The tomato recipe was lifted from Jacque Pepin and Julia Child, but altered with a hefty bit of Manchego cheese and crispy pancetta in addition to the bread crumb and herb mixture. The sweet yet acidic tomato was the perfect vessel for the salty, cheesy topping. And luckily it kept it's structure and didn't turn into mush.....a holiday miracle!

The snapper course was cooked using a technique that I am becoming growingly fond of. All of the ingredients were thrown into a large foil packet and steamed. With all of the different ingredients involved (blanched fennel and fingerling potatoes, gigantic clams, browned kilbasa, olives, lemon, herbs to name a few), the fish absorbed a ton of flavor and the initial splash of white wine transformed into a sauce that left me pining for more.

A final cover of fresh orange zest pumped the flavor up even more. As you can tell, the fish fell apart into beautiful filets and made for easy clean up.

The dessert was again from leftover department....more from the forgotten side dish department to be honest. The tarts were made with cranberry sauce that never left the fridge on Thanksgiving Day. Oops. No worries, as they made a great bite size cap to the meal.

Everyone was stuffed, but there's always room for cheese and dessert beverages.

For Christmas Eve, I had my parents and brother traveling in from Buffalo to spend the extended Holiday weekend with me in Boston. With a monster meal in the works for Christmas Day, I thought it would be best to make a simple dinner that would warm everyone up and make sure we would eat on time (i'm slowly gaining a reputation for making meals that start too late and last too long - frowned upon in some circumstances). With a little assistance from my Dad's hunting buddies, I had a gorgeous venison backstrap to play the lead part in a Guinness Stew.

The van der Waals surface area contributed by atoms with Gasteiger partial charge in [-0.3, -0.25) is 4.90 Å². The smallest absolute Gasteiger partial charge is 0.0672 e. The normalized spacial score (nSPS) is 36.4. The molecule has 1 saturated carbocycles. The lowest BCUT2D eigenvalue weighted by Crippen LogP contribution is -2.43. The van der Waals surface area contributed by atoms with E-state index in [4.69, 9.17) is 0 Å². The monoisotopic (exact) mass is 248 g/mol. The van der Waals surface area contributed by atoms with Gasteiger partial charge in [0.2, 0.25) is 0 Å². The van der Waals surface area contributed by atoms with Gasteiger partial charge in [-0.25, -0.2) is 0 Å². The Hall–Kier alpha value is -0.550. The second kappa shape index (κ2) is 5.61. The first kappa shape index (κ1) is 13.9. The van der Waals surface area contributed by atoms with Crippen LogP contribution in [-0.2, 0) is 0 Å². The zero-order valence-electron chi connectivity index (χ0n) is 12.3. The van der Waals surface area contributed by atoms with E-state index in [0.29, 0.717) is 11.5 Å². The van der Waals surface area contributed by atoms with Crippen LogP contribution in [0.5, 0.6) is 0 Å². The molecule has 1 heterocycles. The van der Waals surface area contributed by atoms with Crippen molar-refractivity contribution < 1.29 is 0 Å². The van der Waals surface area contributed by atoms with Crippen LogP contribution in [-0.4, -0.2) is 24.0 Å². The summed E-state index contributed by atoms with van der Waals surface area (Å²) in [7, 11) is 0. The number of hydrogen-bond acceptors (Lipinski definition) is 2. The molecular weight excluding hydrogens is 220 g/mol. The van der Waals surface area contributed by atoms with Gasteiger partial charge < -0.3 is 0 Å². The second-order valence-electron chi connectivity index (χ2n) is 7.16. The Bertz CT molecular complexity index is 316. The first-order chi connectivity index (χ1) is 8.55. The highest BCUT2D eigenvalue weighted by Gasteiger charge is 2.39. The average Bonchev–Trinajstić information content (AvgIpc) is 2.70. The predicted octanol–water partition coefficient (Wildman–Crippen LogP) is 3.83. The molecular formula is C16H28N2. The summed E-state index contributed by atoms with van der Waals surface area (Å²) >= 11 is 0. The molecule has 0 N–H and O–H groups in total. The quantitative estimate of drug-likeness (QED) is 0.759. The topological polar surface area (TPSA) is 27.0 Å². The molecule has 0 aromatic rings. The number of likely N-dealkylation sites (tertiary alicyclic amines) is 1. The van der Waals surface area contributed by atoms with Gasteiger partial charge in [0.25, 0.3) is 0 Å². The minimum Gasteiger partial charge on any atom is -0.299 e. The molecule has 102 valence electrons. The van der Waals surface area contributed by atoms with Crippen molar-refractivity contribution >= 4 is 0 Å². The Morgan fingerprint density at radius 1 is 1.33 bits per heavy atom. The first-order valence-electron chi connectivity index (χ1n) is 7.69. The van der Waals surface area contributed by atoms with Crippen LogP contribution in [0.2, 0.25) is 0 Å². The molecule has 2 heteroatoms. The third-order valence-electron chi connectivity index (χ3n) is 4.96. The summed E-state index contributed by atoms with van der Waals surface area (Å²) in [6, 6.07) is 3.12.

Mikey liked it.

Pretty basic prep - parsnips, carrots, bacon, Bambi, and Brew. Simple, but effective.

For dessert, instead of stuffing down more sweets (the afternoon was filled with multiple leftover trays of Christmas confections) I dropped by Cambridge's new specialty shop for some local cheeses.

Ewes Jersey - Cow's and Sheep's Milk
Townsend, VT

Humbolt Pie - Cow's Milk
Westin, VT

Lakes Edge Blue - Goat's Milk
Leister, VT

All Vermont, all delicious, and all a great variation of texture and taste. Just as we planned, a filling but not gut busting way to set up what turned out to be a long week of over consumption.

Christmas Dinner

- Smoked Salmon Rilletes
- Seafood Soup with Shrimp and Andouille
- Roast Pork Tenderloin with Red Wine-Black Cherry Sauce
- Parmesan Pave, Sauteed Spinach and Mushrooms
- Mint Chocolate Fudge Cheesecake

The starter was a pulled from a previous dish I made for Thursday Club (recipe), but like all replays it needed to be tweaked. Fresh dill replaced the parsley and this added a classic, but welcomed taste combo of salmon, lemon and dill.

The soup was made using my first homemade seafood stock. This included a few bags of Maine's finest from Cape Cod. The smell from the lobster stock alone was enough to rip off a hunk of bread and start dipping, but I held off long enough to finish off the tomato-based broth with sweet shrimp and spicy andouille. Strange as it sounds, the green onion garnish really added a necessary crunch and onion flavor to the shrimp and sausage studded broth.